Please use this identifier to cite or link to this item: http://hdl.handle.net/1893/25534
Appears in Collections:Faculty of Social Sciences Journal Articles
Peer Review Status: Refereed
Title: Extra care: Viable for couples living with dementia?
Authors: Poyner, Christopher
Innes, Anthea
Dekker, Francesca
Contact Email: anthea.innes1@stir.ac.uk
Keywords: Consultation
Dementia care
Housing with care
Carer perspectives
Extra care
Shared care
Issue Date: 2017
Citation: Poyner C, Innes A & Dekker F (2017) Extra care: Viable for couples living with dementia?, Housing, Care and Support, 20 (1), pp. 8-18.
Abstract: Purpose  The perspectives of people with dementia and their care partners regarding “extra care” housing are currently unknown. The purpose of this paper is to report findings of a consultation study exploring the perceived barriers and facilitators of a relocation to extra care housing, from the perspective of people living with dementia, and their care partners.  Design/methodology/approach  Fieldwork consisted of paired or 1-1 interviews and small focus groups with potential users of an alternative model of extra care support for people living with dementia in the South of England. The consultation took place between June and August 2013. The interviews and focus groups were audio recorded, transcribed verbatim. The transcripts were analysed thematically.  Findings  Benefits of extra care were identified as the opportunity for couples to remain living together for longer, creating a supportive, dementia-friendly community, and a reduction in the strain experienced by the care partners. Barriers centred on a sense of loss, stress and uncertainty. Living and caring at home was perceived as preferable to shared care.  Research limitations/implications  The findings presented here have limited generalisability for two reasons. First, the shared care approach consulted on was very specific. Second, the participants form a purposive sample and as such are not representative of a wider population. Despite best intentions, the voice of people with dementia, are underreported in this consultation. Only one person with early on-set dementia was interviewed and the remaining two people with dementia were interviewed alongside their care partner.  Practical implications  The findings cast doubt on the viability of extra care facilities, designed for couples living with dementia, if extra care continues to be conceptualised and marketed as a preventative lifestyle choice. The findings indicate the value of consulting with people with dementia, and their care partners, when designing new forms of housing with care specifically for people living with dementia.  Social implications  The findings of this consultation exemplify the wish of couples living with dementia to remain together, in what they perceive to be “home”, for as long as possible. Couples living with dementia are therefore unlikely to wish to move into an extra care facility as a lifestyle choice option, early into their journey with dementia. This raises questions about the suitability of extra care, as a form of housing with care, for couples living with dementia.  Originality/value  This paper contributes to the body of literature, exploring the feasibility of new and innovative alternative care and housing options, for people with dementia. This paper is one of the first to explore extra care as a housing and social care option for couples with dementia.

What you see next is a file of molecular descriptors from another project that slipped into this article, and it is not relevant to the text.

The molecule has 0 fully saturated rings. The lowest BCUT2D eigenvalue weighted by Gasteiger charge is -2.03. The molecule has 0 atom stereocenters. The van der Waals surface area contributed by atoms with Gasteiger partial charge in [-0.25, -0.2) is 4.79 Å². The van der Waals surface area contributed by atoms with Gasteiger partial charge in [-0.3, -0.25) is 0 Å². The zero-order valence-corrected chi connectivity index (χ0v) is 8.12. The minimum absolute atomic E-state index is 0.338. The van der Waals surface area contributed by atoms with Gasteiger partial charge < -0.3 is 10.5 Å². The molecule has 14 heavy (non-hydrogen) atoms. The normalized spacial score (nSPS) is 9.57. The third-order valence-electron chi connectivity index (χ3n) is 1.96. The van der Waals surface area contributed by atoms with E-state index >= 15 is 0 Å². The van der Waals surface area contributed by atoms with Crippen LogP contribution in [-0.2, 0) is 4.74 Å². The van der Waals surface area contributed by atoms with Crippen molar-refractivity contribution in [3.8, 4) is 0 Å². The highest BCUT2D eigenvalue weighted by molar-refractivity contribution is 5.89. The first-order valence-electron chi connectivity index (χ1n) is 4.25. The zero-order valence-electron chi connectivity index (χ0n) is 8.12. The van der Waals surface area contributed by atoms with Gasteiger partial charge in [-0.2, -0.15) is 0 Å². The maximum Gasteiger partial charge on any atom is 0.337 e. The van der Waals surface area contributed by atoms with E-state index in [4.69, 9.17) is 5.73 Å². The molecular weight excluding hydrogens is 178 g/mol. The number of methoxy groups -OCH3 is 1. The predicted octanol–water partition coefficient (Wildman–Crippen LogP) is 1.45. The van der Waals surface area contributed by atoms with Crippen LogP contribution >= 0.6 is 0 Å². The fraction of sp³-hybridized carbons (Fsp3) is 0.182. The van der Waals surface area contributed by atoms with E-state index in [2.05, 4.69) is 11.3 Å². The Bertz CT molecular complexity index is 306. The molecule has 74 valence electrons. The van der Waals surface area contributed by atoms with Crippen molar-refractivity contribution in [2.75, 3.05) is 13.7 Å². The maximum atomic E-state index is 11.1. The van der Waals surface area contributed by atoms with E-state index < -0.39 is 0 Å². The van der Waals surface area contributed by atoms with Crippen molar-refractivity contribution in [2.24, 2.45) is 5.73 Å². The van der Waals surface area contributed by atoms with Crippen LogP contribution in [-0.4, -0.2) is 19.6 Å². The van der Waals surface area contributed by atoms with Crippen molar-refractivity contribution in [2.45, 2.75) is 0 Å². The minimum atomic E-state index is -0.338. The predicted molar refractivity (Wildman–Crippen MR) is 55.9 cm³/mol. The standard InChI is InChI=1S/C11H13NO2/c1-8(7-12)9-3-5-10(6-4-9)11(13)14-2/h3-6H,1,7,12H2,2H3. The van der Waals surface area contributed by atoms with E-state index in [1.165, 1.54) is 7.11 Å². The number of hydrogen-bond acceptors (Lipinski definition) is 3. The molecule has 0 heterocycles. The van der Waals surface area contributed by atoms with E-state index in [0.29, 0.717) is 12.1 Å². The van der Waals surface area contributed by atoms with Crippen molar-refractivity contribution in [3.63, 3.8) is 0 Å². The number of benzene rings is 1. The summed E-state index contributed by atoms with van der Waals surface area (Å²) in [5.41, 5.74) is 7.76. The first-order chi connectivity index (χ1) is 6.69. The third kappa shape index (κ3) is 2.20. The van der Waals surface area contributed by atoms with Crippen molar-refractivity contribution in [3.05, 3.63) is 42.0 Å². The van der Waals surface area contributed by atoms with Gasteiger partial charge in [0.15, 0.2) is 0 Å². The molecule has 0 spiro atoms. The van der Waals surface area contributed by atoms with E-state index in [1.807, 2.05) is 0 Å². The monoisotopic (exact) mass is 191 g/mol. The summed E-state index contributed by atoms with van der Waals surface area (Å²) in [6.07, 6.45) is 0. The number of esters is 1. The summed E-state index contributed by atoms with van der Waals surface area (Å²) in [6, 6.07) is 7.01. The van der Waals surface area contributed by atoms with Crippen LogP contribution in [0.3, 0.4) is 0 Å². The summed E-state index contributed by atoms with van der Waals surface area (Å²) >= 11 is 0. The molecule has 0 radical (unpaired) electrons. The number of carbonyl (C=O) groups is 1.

DOI Link: http://dx.doi.org/10.1108/HCS-12-2016-0018
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